Montreal Impact Academy director Philippe Eullaffroy will be the first head coach of the new team.

The Third RailNYCFC has a supporters group, The Third Rail. The group’s president says of the name and logo, “We wanted to find something that was uniquely New York. This had the added the benefit of also incorporating some really powerful electrical imagery.” Ok, then.

MediaPost talks to John Guppy, founder of Gilt Edge Soccer Marketing, who has identified “six kinds of [soccer] fans in the United States.”


The USMNT finishes its 2014 calendar today in Dublin against Ireland (2:30 pm; ESPN2, Univision, Watch ESPN, Sirius XM FC).

Jurgen Klinsmann said on Monday,

The earlier that we can throw the players into a stress environment, into a very demanding environment, the better it is. And that is why we try to get games here [in Europe] and going down in the future to South America. And to keep learning and keep losing to get that experience…That’s what these guys need. They need to understand what it really takes to master the game at a higher level and hopefully get the results down the road.

Klinsmann added, “We want results. We want to earn respect wherever we go and wherever we play those games. Now, as players, you come away with that piece of experience that you’re still missing some pieces, that you still need to improve some areas which you are constantly working on. If we don’t approach those games with a high difficulty level, we won’t get those answers.”

Previews from PSP, US Soccer, MLSsoccer.com, Soccer America, ESPNProSoccerTalk, and the Guardian.

At SI, Grant Wahl talks to Tom King, US Soccer’s managing director of administration, the guy who arranges the USMNT’s friendlies. It’s an interesting read. If you’ve ever wondered why US Soccer often doesn’t announce friendlies when other federations have announce them, read on.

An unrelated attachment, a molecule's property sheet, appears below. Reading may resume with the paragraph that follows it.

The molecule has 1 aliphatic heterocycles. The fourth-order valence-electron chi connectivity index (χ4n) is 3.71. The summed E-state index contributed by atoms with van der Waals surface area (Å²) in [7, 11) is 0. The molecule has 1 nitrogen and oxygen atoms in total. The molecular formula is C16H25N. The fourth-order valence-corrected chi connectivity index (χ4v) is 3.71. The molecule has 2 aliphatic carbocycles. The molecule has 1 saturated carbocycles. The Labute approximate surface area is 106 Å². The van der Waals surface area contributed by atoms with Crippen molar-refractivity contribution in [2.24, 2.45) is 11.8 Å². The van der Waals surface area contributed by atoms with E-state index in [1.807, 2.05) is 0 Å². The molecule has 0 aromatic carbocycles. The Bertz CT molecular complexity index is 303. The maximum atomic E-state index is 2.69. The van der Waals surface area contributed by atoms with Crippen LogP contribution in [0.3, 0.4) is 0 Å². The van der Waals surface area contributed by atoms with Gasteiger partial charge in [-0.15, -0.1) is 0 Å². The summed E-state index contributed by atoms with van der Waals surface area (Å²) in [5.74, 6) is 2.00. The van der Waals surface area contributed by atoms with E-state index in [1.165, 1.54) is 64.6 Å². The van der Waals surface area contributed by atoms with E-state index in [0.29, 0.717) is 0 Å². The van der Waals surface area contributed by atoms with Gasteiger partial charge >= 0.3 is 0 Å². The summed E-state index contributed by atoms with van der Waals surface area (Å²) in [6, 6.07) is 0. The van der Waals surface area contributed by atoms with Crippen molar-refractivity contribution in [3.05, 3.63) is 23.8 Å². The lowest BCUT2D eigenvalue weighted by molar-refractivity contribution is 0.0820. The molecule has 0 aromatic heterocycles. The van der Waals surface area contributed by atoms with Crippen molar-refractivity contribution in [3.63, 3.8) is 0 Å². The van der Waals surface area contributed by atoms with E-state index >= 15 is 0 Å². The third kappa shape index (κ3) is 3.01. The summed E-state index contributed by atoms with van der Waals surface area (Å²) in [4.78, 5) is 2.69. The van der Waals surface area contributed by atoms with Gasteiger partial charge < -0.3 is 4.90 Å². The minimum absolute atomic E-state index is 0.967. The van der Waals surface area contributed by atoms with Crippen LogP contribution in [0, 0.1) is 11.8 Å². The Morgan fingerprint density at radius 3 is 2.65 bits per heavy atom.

At the New York Times, Sam Borden reports,

The federation plans to authorize a full audit and analysis of its development academies, covering everything from coaching and tactical approaches to what sort of residency model works best. To facilitate the evaluation, U.S. Soccer has engaged in discussions with a top international consulting firm that has done similar work with clubs in England’s Premier League as well as Germany’s national soccer federation, according to people briefed on the talks.

The consulting firm is Double PASS, “a Belgium-based company which has a strong track record of evaluating and improving individual club academies as well as larger federations.” So, the Union aren’t the only ones bringing in consultants.

Geoff Cameron will make his broadcasting debut during the broadcast of the Crystal Palace vs. Liverpool on Sunday at 8:30 am on CNBC.


More on the exposure of two whistleblowers, Bonita Mersiades of Australia and Phaedra Al-Majid of Qatar, in the widely maligned summary report on the investigation into corruption during the bidding for the 2018 and 2022 World Cups that was released last Thursday from Reuters, BBC, and New York Daily News,

International Business Times on the mounting pressure on FIFA to release the full report on the investigation.

At the Guardian, Owen Gibson writes that nothing will change at FIFA until Sepp Blatter is gone.

At ESPN, Gabriele Marcotti on if it’s possible that leading football countries could exit FIFA.

Forbes reports that Real Madrid and Microsoft will announce “a major four-year business, technology & marketing partnership” that will be worth $30 million to the Spanish club.

Looks like Guinness will continue as sponsor of the International Champions Cup summer tournament for five more years.